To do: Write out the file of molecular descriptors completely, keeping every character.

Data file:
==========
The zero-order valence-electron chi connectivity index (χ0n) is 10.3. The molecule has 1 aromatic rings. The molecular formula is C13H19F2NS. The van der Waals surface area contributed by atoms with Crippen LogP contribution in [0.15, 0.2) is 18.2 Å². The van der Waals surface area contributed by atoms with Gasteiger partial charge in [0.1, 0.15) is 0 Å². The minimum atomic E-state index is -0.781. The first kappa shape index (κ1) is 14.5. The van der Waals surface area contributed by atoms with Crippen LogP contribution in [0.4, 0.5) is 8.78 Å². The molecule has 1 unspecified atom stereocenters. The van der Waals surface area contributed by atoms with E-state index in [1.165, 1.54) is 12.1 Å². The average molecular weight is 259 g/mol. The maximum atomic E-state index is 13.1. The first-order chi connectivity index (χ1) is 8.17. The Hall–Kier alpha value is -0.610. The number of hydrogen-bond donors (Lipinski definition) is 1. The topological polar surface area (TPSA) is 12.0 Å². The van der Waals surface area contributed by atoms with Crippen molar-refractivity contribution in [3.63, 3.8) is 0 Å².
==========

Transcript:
The zero-order valence-electron chi connectivity index (χ0n) is 10.3. The molecule has 1 aromatic rings. The molecular formula is C13H19F2NS. The van der Waals surface area contributed by atoms with Crippen LogP contribution in [0.15, 0.2) is 18.2 Å². The van der Waals surface area contributed by atoms with Gasteiger partial charge in [0.1, 0.15) is 0 Å². The minimum atomic E-state index is -0.781. The first kappa shape index (κ1) is 14.5. The van der Waals surface area contributed by atoms with Crippen LogP contribution in [0.4, 0.5) is 8.78 Å². The molecule has 1 unspecified atom stereocenters. The van der Waals surface area contributed by atoms with E-state index in [1.165, 1.54) is 12.1 Å². The average molecular weight is 259 g/mol. The maximum atomic E-state index is 13.1. The first-order chi connectivity index (χ1) is 8.17. The Hall–Kier alpha value is -0.610. The number of hydrogen-bond donors (Lipinski definition) is 1. The topological polar surface area (TPSA) is 12.0 Å². The van der Waals surface area contributed by atoms with Crippen molar-refractivity contribution in [3.63, 3.8) is 0 Å².